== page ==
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Exercising Tact When Discussing Old Flames


Most of us have been with a boyfriend, girlfriend or spouse when an ex-flame's name is mentioned. While a little past information is often welcomed, some people don't know when to stop talking about their old relationships.

"I don't have much patience for guys who can't stop talking about what horrible things old girlfriends did to them," says Katie, a 25-year-old Orange chemist, who asked that her last name not be used. "Once I get the point, I don't want them to continue."

Katie doesn't appreciate it when someone constantly praises an ex either. "Although it's always nicer when a new boyfriend talks positively about an ex, I don't think anyone should glorify a former partner," she says. "It just makes me feel bad. I also wonder, if things were so wonderful, why did they break up?"

Katie would prefer that her boyfriends do as she does and just give her the essential facts.

"I say just enough to a current boyfriend to let him know what I didn't like about a past relationship and what went wrong, so hopefully we won't repeat the same mistakes," she says. "Then I shut up, and I expect him to do the same."

When a lover brings up a past relationship, whether you turn red-hot with rage or become curious will depend on why the information is being shared, says Saeed Soltani, a Santa Ana psychologist, who often performs couple therapy.

"If a person is continually bringing up a past relationship, he or she hasn't resolved past issues and those issues are contaminating the current relationship," he says. "The person needs to resolve the anger and confusion over the past before continuing with the new relationship."

Bringing up a past relationship to measure a new person against an ex-flame is also very destructive, says Soltani. "If a woman says to her boyfriend, 'You're acting just like my ex-husband,' she's driving a wedge between them."

Mentioning another partner to evoke anger or jealousy is also bad news.

If, on the other hand, a person is describing a significant situation that an ex-partner was a part of, then that would be a reasonable reason for reminiscing, Soltani says. The beginning of a relationship is also a natural time to share information about former lovers.

"The start of a relationship is a discovery period for couples, and it's not unusual to talk about ex-partners at this time," says Soltani.

"Sharing past relationships is a natural part of trying to get to know one another and can reveal valuable information," he says. "Knowing what worked and didn't work in past relationships is a critical part of building a strong foundation for the new relationship."

Although Katie appreciates brevity when it comes to talking about the past, she does rely on the information she receives from new boyfriends.

"What people say about their past relationships is much more revealing than what they say about themselves," she says.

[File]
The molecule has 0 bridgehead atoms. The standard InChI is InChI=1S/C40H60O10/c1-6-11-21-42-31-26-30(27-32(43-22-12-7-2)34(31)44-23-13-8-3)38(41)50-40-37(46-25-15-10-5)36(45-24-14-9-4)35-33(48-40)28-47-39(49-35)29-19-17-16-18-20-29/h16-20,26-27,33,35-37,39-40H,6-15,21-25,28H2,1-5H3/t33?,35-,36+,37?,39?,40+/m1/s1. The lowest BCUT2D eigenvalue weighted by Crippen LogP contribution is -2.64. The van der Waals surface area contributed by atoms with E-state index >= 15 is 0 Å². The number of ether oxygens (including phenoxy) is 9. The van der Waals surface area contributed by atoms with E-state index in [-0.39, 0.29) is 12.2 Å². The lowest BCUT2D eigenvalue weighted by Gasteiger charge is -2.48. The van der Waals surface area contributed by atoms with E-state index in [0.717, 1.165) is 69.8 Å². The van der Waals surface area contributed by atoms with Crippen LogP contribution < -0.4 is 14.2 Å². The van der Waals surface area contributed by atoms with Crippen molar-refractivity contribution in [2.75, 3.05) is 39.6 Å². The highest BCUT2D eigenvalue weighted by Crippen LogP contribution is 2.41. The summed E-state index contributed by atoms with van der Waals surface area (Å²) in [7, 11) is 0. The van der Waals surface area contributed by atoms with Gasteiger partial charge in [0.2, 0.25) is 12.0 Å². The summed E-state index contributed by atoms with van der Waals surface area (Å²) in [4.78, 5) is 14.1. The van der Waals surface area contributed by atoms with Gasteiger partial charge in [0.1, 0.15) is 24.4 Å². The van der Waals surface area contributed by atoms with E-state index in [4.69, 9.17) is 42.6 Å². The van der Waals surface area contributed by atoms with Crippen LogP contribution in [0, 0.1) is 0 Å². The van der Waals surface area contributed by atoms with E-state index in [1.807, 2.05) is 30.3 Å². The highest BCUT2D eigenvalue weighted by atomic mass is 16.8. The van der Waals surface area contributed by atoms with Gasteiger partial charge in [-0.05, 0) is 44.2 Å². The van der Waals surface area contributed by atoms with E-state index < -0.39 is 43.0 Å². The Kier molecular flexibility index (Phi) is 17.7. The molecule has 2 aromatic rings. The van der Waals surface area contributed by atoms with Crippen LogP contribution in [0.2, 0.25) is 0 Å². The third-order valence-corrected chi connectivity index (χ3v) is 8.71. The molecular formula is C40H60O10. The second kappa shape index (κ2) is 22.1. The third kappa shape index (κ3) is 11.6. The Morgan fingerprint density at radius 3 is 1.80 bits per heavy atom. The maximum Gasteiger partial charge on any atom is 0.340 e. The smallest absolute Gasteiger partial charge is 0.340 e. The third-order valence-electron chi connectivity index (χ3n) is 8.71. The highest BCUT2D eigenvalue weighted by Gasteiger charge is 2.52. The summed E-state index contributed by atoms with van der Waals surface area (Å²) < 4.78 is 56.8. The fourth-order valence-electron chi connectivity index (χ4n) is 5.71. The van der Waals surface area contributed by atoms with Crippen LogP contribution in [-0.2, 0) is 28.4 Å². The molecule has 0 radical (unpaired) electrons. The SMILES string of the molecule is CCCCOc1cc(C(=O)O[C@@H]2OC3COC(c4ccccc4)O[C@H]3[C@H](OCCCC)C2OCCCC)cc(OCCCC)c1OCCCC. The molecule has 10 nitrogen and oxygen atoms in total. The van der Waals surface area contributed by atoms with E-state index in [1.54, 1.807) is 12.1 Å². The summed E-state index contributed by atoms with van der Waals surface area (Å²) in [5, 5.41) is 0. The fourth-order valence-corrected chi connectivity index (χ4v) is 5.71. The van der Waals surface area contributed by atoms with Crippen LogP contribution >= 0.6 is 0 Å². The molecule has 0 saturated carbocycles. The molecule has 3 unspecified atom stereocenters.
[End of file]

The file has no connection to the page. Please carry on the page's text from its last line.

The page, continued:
When they talk about an ex, it can often be a good indication of whether the new relationship has a chance.

"If he describes how something an old girlfriend did bugged him," says Katie, "and I do the same thing, then I know we've got a problem."

Ann, who asked that her name be changed, is a 55-year-old Santa Ana lawyer. She has two main reasons for finding out about a boyfriend's past relationships: "For obvious reasons, I want to know where that person has been sexually, and, as a feminist, I am keenly interested in what a man thinks of women. If he is continually discussing female partners in a negative manner, that will probably stop the relationship for me."

To get at the truth about past relationships, Ann says she asks open-ended, non-threatening questions of men.

"Rather than asking why a man divorced his wife, which will often elicit a planned answer, I will ask something very innocent, such as how he met his ex-wife. That kind of question doesn't raise any walls, but a man's answer and the way he talks about his ex-wife can be very revealing," she says.

Ann has found that men usually don't ask her questions about past relationships. When she's interested in continuing a relationship, she will disclose things about ex-partners so that the man gets to know her better.

Although men may not ask questions, they are often just as curious as women, says psychologist Soltani.

"Men may not want to admit their interest, because it could be seen as a sign of weakness, so they will tend to camouflage their curiosity," he says.

Joe, 29, an Irvine resident who is a director of sales and marketing in the telecommunications industry, says that he's found some women to be quiet about past relationships.

"Some women aren't very verbal or open about the past," he says.

When Joe is with women who are slow in revealing information, he tries to focus on the present and future, and hopes that nothing drastic went on in the past. He's been in situations, however, where it would have been better to know crucial information about their past sooner in the relationship.

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